University of Exeter Special Collections Team praised for their work for the community

The University’s Special Collections holds almost 500 archive collections and several thousand rare books

The University of Exeter Special Collections Team have been praised for their work to showcase incredible objects from the past in the community.

The team, who have been awarded Archive Service Accreditation, were also commended for their skills in supporting students teaching and learning at the university.

Caroline Walter, Interim Head of Heritage Collections said ““This recognition by the National Archives is a tribute to the hard work and professionalism of the Special Collections team. The University’s Special Collections holds almost 500 archive collections and several thousand rare books. Many of our collections are of international importance and we are recognised for our significant collection of Southwest writers’ archives, which includes the papers of Daphne Du Maurier, William Golding, and Charles Causley. The team work tirelessly to support learning and research around these fascinating resources, in addition to engaging the wider public with the collections through a combination of outreach events, online exhibitions and external partnerships.”

Archive Service Accreditation is the UK standard for archive services.  It defines good practice and identifies agreed standards within the archive sector. It is a UK wide quality standard which offers a benchmark for gauging performance, recognising achievement, and driving improvement within the archives sector.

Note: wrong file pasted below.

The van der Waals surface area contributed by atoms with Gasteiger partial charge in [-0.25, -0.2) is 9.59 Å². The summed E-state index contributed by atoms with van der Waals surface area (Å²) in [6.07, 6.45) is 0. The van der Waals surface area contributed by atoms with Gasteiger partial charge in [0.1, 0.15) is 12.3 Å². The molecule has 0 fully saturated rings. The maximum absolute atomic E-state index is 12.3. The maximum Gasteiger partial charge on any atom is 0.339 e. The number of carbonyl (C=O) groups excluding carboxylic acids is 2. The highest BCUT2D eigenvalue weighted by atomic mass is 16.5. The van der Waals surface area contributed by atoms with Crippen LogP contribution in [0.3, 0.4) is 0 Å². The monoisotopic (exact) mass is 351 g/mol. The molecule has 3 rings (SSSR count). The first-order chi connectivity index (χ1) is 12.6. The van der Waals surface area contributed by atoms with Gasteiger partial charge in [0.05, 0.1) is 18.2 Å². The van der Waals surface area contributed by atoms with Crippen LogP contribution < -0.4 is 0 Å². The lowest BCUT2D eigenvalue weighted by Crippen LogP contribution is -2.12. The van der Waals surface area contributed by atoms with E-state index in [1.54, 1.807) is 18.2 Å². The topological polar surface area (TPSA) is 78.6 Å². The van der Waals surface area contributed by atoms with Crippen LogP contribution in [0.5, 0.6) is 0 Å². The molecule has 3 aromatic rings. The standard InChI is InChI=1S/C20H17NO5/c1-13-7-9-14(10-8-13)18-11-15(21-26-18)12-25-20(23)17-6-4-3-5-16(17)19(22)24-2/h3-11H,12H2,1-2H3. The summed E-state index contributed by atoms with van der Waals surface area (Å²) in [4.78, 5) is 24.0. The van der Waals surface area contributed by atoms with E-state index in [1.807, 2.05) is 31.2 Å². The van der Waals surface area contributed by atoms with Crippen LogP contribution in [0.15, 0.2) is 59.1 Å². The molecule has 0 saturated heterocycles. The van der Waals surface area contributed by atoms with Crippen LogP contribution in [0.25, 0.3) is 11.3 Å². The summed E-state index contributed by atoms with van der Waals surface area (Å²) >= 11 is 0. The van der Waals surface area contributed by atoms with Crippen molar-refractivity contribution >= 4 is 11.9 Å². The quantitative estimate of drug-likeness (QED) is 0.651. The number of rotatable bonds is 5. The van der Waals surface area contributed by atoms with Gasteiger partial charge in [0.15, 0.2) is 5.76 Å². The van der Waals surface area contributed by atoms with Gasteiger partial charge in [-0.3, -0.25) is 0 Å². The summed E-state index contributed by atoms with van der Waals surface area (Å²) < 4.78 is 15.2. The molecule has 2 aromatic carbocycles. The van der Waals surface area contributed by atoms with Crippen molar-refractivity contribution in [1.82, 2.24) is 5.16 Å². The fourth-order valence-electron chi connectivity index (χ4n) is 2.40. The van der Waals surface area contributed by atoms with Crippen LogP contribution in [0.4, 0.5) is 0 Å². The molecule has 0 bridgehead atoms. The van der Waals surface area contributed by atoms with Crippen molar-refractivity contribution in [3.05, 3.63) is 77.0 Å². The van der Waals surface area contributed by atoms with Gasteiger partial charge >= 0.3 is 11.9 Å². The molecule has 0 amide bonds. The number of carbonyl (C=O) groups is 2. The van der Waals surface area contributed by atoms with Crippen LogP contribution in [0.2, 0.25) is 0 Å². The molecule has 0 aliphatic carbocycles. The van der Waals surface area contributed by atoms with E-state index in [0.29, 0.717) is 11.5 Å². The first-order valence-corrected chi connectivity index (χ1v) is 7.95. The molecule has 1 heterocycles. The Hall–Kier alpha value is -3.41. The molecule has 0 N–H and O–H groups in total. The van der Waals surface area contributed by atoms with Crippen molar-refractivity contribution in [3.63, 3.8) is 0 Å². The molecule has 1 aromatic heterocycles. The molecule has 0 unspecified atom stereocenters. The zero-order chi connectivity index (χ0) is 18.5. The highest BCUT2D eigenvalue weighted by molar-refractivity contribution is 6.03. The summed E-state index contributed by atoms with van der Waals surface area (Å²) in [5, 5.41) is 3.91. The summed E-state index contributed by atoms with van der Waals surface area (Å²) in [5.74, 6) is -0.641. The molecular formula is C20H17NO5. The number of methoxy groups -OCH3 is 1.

Archive Service Accreditation is awarded by the UK Archive Service Accreditation Committee, representing the entire archive sector. It is supported by a UK-wide partnership of The National Archives, National Records of Scotland, Public Record Office of Northern Ireland, the Welsh Government through its Culture Division, Archives and Records Association (UK & Ireland), Scottish Council on Archives, and Archives and Records Council Wales.

Those with the status are recognised for their good performance in all aspects of governance and management, collections management, and provision of services to all users. They are also judged on work to make collections sustainable and robust, to ensure the long-term acquisition, preservation, and accessibility of archive heritage. Archive services must show their work is relevant and resilient in a changing internal and external environment and they are demonstrating effective planning, decision making and optimal use of resources.

The Special Collections team at the University of Exeter were praised for establishing “a clear strategic approach, positive risk management and real ambition to deliver for the future”. The UK Archive Service Accreditation Committee said their activities in outreach, civic engagement, teaching, research support and online collections access were “strong and growing, built on partnerships, community needs and areas which support the university’s priorities”.

The committee said: “The service delivers significant levels of teaching and the collections support internships in the Digital humanities, ensuring students get hands on experience in heritage skills.” “The service has a strong sense of its value within the university, in the region and globally, and is actively building connections and partnerships to take this work forward.”